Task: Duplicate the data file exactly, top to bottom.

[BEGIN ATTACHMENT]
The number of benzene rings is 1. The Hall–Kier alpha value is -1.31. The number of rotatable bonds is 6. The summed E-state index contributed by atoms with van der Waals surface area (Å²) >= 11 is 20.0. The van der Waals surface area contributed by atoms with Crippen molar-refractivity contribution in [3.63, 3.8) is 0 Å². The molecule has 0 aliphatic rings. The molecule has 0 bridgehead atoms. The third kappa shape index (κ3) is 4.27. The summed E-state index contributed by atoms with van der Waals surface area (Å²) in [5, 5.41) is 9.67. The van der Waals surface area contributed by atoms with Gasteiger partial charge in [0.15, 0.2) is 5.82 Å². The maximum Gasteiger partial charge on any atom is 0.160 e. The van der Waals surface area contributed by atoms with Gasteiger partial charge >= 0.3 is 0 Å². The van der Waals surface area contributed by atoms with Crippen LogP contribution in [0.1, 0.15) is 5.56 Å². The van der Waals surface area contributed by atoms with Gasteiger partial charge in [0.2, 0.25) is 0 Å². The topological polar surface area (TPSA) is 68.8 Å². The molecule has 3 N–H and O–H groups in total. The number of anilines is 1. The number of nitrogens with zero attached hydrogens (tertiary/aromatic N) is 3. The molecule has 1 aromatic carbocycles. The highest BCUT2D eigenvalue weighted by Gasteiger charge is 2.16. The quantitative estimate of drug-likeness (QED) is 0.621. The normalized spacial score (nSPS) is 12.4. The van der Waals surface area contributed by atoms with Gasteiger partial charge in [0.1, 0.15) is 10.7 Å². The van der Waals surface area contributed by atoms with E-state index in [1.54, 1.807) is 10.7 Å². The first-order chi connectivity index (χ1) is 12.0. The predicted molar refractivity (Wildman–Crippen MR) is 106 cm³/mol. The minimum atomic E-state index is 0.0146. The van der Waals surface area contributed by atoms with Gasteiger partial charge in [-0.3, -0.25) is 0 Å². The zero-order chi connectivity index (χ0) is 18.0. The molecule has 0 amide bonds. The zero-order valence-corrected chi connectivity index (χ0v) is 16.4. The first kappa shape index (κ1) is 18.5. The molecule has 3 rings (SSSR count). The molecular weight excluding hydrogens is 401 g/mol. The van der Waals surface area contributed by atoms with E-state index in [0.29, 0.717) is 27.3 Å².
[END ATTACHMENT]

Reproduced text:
The number of benzene rings is 1. The Hall–Kier alpha value is -1.31. The number of rotatable bonds is 6. The summed E-state index contributed by atoms with van der Waals surface area (Å²) >= 11 is 20.0. The van der Waals surface area contributed by atoms with Crippen molar-refractivity contribution in [3.63, 3.8) is 0 Å². The molecule has 0 aliphatic rings. The molecule has 0 bridgehead atoms. The third kappa shape index (κ3) is 4.27. The summed E-state index contributed by atoms with van der Waals surface area (Å²) in [5, 5.41) is 9.67. The van der Waals surface area contributed by atoms with Gasteiger partial charge in [0.15, 0.2) is 5.82 Å². The maximum Gasteiger partial charge on any atom is 0.160 e. The van der Waals surface area contributed by atoms with Gasteiger partial charge >= 0.3 is 0 Å². The van der Waals surface area contributed by atoms with Crippen LogP contribution in [0.1, 0.15) is 5.56 Å². The van der Waals surface area contributed by atoms with Gasteiger partial charge in [0.2, 0.25) is 0 Å². The topological polar surface area (TPSA) is 68.8 Å². The molecule has 3 N–H and O–H groups in total. The number of anilines is 1. The number of nitrogens with zero attached hydrogens (tertiary/aromatic N) is 3. The molecule has 1 aromatic carbocycles. The highest BCUT2D eigenvalue weighted by Gasteiger charge is 2.16. The quantitative estimate of drug-likeness (QED) is 0.621. The normalized spacial score (nSPS) is 12.4. The van der Waals surface area contributed by atoms with Gasteiger partial charge in [0.1, 0.15) is 10.7 Å². The van der Waals surface area contributed by atoms with E-state index in [1.54, 1.807) is 10.7 Å². The first-order chi connectivity index (χ1) is 12.0. The predicted molar refractivity (Wildman–Crippen MR) is 106 cm³/mol. The minimum atomic E-state index is 0.0146. The van der Waals surface area contributed by atoms with Gasteiger partial charge in [-0.3, -0.25) is 0 Å². The zero-order chi connectivity index (χ0) is 18.0. The molecule has 0 amide bonds. The zero-order valence-corrected chi connectivity index (χ0v) is 16.4. The first kappa shape index (κ1) is 18.5. The molecule has 3 rings (SSSR count). The molecular weight excluding hydrogens is 401 g/mol. The van der Waals surface area contributed by atoms with E-state index in [0.29, 0.717) is 27.3 Å².